“If it’s my time, it’s my time – I’m ready to die.” Revisiting Heavy Metal In Baghdad, the most gripping metal documentary ever made

The band Acrassicauda performing live
(Image credit: Vice)

In the realm of documentary filmmaking, certain stories transcend the subculture being focussed on and touch the collective pulse of humanity. Heavy Metal Baghdad, directed by Eddy Moretti and Suroosh Alvi, stands as a prime example of that. Released in 2007, this gritty film follows a group of young Iraqi metal musicians over the course of three years, through the chaos and turmoil of post-invasion Baghdad and into their exile to Syria. Touching on the resonance of heavy metal, the volatile socio-political landscape of the Middle East and the life-threatening perils of conflict journalism, Heavy Metal Baghdad delivers a riveting narrative that centres around a small but committed band who, under the constant threat of death, follow their passion to play heavy metal undeterred.

The documentary introduces us to Acrassicauda: an Iraqi thrash band formed in 2001 by Faisal Talal (vocals/guitar), Firas Al-Lateef (bass), Marwan Riyadh (drums) and Tony Aziz (lead guitar). They are, the quartet claim, the only metal band in Iraq, and they’re determined to defy the numerous secular and religious forces lined up against them.

Heavy metal is not explicitly illegal in Iraq, but the culture’s inextricable ties to the West have twisted playing it into a dangerous proposition. Throughout the constricting pressures, Acrassicauda (which bassist Firas tells us means, “the black scorpion: the most dangerous scorpion you can find in the Iraqi desert”) remain unbowed. They do, however, carry guns just to get to their rehearsal space. Halfway through the film, that very space is destroyed in a cataclysmic rocket attack.

The revelatory power of this documentary lies in footage of the bleak realities of life in Baghdad in the early 2000s: entire boulevards of crumbling buildings, the incessant sound of gunshots and explosions during interviews, and the razor-wire tension gripping the producers as they ride through the landscape of occupied Baghdad.

“Be prepared to be shot at,” the filmmakers are cautioned by their security detail as they enter the city. “You’ll probably have snipers shooting at you.”

Indeed, at the time of filming, an average of 300 people each day were getting killed in Baghdad. Seemingly insignificant behaviours, like speaking English or just wearing a seatbelt, could identify someone as a Westerner, drawing an assassin’s bullet.

The documentarians act as avatars through whom we bear witness to the incomprehensible levels of anxiety and violence dominating the city. When they arrive, the country is teetering on the brink of all-out civil war. Faisal, Acrassicauda’s vocalist, describes people shooting at his car as he drove his mother home from the primary school where she taught.

“You’ve got a civil war outside,” he explains. “You’ve got the troops and you got the terrorists outside and we’re stuck in the middle. I’m a civilian. I’ve done nothing [wrong] in my life. I didn’t steal, I didn’t kill, I didn’t do nothing. That’s the democracy that we’ve got now. So I’m like, ‘Fuck this democracy.’”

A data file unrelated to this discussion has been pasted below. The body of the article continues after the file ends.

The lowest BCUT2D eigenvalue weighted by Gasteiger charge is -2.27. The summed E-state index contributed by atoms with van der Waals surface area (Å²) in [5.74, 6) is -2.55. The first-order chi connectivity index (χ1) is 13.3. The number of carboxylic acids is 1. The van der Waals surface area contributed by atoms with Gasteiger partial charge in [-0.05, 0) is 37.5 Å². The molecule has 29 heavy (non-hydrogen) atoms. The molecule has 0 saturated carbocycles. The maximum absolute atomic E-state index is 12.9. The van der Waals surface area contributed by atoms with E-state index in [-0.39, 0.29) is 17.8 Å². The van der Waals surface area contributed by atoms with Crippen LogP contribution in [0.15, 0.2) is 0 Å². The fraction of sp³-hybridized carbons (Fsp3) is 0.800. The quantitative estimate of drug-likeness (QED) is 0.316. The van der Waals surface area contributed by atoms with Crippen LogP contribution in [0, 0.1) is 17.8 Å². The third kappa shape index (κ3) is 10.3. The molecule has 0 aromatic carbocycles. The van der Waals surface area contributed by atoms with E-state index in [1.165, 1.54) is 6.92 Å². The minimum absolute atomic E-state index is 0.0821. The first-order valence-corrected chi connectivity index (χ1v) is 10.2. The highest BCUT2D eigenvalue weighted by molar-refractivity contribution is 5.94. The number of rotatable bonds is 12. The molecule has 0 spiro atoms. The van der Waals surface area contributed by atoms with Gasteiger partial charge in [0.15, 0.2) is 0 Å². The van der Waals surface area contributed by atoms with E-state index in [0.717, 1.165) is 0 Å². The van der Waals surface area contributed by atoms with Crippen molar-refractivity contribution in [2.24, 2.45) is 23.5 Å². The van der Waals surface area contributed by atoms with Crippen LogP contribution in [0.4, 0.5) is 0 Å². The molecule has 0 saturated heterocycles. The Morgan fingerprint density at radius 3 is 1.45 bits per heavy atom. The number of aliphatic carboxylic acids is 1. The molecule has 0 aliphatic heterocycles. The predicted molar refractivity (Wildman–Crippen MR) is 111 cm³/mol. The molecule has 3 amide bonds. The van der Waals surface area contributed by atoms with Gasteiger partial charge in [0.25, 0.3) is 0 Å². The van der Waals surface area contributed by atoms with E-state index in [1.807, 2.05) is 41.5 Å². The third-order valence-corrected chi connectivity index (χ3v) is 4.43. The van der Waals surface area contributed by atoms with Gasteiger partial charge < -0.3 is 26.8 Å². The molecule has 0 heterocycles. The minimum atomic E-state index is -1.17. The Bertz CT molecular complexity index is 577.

Even in a city defined by spiralling death tolls and violent attacks from all sides, the threat faced by Acrassicauda is abnormally high. Addressing his Slipknot shirt, Firas explains, “Because it’s an American band, that could get you killed in Baghdad.” Eerily unfazed, he continues, “If it’s my time, it’s my time – I’m ready to die. When you’ve reached this level of being hopeless, you get cool with it.” 

One-by-one, the band members flee to Damascus, Syria, where, in 2006, they attempt to rebuild their lives, including Acrassicauda. Although Damascus is free of the violence of Baghdad, it’s not exactly a laissez-faire paradise, either. Moreover, they have moved into exile in a city with no rock or metal scene. When they finally do line up a gig, the low attendance leaves the band on the verge of disbanding. However, as they power through a high-energy set of covers and originals, the boisterous response encourages them to keep going. The documentary ends with the band seeing some of the documentary footage and, loosened by a few beverages, emotionally insisting that they will not give up.

Today, Acrassicauda have moved to the US and are currently based in Brooklyn. Though life as immigrants in a faraway country brings many weighty challenges, their hard work has paid off. They have since met their heroes in Metallica, toured the US and recorded an EP produced by Testament guitarist Alex Skolnick. In 2015, they released their full-length album, Gilgamesh. 

For metalheads, Heavy Metal In Baghdad is a fist-pumping tribute to the music that binds us and to the unbreakable courage of the four men of Acrassicauda: true defenders of the faith. For all others, the film is a thought-provoking story that explores themes fundamental to every human: the desire for connection and the soul-stirring triumph of overcoming adversity. Ultimately, we see how music – and heavy metal in particular – can be a powerful conduit for humanity’s unyielding desire for freedom and purpose in a world gone mad.

Joe Daly

Hailing from San Diego, California, Joe Daly is an award-winning music journalist with over thirty years experience. Since 2010, Joe has been a regular contributor for Metal Hammer, penning cover features, news stories, album reviews and other content. Joe also writes for Classic Rock, Bass Player, Men’s Health and Outburn magazines. He has served as Music Editor for several online outlets and he has been a contributor for SPIN, the BBC and a frequent guest on several podcasts. When he’s not serenading his neighbours with black metal, Joe enjoys playing hockey, beating on his bass and fawning over his dogs.